"Courage is the power to let go of the familiar." —Raymond Lindquist
OF BRAIN RESEARCH
In the July, 2001 issue of Child Care Information Exchange, Pam Schiller's article, "Brain Research and Its Implications for Early Childhood Programs," offered the observation that "...nature lays down a complex system of brain circuitry, but how that circuitry is wired is dependent on external forces such as nutrition, surroundings and stimulation." According to Schiller, these are a few of the implcations of this research that early childhood programs should include in their programming:
* Rest and nutrition influence brain function. Children need restful sleep at night and they need daily naps. The brain uses sleep time to do its housekeeping and to reorganize itself. Children need diets rich in protein (meats, nuts, cheese), fatty 3 acids, and selenium and boron (leafy green vegetables). Offer children the opportunity to learn about the value of eating healty foods. Make sure snack menus contain more complex carbohydrate items like fruit and less simple carbohydrate items like cookies and cakes.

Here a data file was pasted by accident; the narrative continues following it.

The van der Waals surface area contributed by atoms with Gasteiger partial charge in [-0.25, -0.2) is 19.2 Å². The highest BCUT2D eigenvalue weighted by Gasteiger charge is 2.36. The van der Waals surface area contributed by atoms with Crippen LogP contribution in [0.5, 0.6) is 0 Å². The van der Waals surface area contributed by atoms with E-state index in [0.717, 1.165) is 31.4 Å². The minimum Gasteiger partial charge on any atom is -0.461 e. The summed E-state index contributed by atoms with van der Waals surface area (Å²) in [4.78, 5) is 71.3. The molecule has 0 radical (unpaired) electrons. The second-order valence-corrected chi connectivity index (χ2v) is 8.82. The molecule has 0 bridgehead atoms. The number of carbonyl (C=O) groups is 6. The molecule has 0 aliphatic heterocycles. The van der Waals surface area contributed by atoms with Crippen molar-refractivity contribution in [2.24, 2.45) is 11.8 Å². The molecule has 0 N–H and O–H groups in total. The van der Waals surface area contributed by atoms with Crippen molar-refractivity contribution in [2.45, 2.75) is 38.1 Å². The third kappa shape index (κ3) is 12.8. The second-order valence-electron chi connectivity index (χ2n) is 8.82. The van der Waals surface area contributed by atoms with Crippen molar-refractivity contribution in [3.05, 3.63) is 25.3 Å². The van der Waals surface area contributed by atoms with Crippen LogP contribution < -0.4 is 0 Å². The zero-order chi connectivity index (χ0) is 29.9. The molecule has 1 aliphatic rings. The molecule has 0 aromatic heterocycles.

* Offer water frequently during the day. Thirsty brains can't think...
* Offer toys and equipment that are multi-sensory. The more senses involved in a learning situation, the more likely the child is to process the information.
* Novelty causes the brain to be more alert. Rotate your toys. Offer home-made games. Rearrange your classroom every three or four months. Use novelty in moderation. Too many changes at one time may be disconcerting to children.
* Use aromas to create your atmosphere. The aroma of peppermint, orange, and cinnamon make us more alert. Chamomile, lavender, and rose calm us down. Add aromas to paints and play dough. Place potpourri bags (out of reach of children) in the classroom.
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